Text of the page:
Pros and Cons

By John Moore  |  Posted 2007-03-09 Email Print this article Print

Reinsurance firm Scottish Re wanted more control over penetration testing, so it took the work away from a consultant and brought the service in-house.

Pros and Cons

Jon Oltsik, senior analyst for information security at Enterprise Strategy Group, an I.T. industry analyst firm, says Scottish Re's inside move isn't unusual among bigger organizations.

"Large companies with strong security staff often do penetration testing in-house," he says. "If your staff has the skills, the fact that they know the landscape can streamline the penetration testing process and lower costs."

Core Security has a professional services division that will perform penetration tests on the client's behalf. But many customers are just interested in the company's software, Cassidy says.

In-house penetration testing has its drawbacks. The internal tester is imbued in the company's security practices. A consultant, on the other hand, lacks preconceptions about how protective measures are supposed to work and can attack the network as a true outsider. "It is difficult for an insider to forget everything he/she knows and act like a stranger," Oltsik says.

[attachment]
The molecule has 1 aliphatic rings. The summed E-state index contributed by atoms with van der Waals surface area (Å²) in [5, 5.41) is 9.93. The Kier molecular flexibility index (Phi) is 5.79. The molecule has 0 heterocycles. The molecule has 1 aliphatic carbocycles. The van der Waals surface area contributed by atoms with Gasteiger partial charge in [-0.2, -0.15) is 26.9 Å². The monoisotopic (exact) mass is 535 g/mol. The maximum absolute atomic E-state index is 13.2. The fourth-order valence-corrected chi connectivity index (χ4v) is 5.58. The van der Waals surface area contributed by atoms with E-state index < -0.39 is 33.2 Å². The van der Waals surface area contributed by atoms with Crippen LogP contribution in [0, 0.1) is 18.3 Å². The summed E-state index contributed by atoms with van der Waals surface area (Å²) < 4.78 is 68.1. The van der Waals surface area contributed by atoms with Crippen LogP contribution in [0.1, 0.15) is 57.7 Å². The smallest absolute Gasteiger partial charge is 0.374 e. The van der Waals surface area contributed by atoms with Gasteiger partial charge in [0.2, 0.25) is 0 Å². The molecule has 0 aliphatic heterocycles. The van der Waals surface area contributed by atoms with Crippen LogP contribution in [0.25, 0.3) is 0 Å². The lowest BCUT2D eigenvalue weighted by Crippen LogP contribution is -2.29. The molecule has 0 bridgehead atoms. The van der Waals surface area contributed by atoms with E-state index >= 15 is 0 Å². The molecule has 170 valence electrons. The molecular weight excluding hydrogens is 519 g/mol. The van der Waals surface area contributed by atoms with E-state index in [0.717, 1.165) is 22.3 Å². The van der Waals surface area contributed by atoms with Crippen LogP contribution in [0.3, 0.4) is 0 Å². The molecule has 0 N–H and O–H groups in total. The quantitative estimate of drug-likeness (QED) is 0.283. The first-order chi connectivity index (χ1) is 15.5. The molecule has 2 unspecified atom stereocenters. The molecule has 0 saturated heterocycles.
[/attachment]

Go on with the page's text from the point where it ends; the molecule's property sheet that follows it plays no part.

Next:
He adds that even the large companies doing in-house penetration tests usually hire a third party to occasionally conduct similar testing as a safeguard, but that is not the case at Scottish Re. Instead, the company's internal auditor conducts penetration tests in addition to the I.T. security team.

Has in-house testing contributed to improved security at Scottish Re? "We are seeing fewer and fewer issues overall," Odiorne says. "The fact that we can test at any time, anytime we make a change, has been a big plus for our overall confidence in our security posture."

John writes the Contract Watch column and his own column for the Channel Insider.

John has covered the information-technology industry for 15 years, focusing on government issues, systems integrators, resellers and channel activities. Prior to working with Channel Insider, he was an editor at Smart Partner, and a department editor at Federal Computer Week, a newspaper covering federal information technology. At Federal Computer Week, John covered federal contractors and compiled the publication's annual ranking of the market's top 25 integrators. John also was a senior editor in the Washington, D.C., bureau of Computer Systems News.


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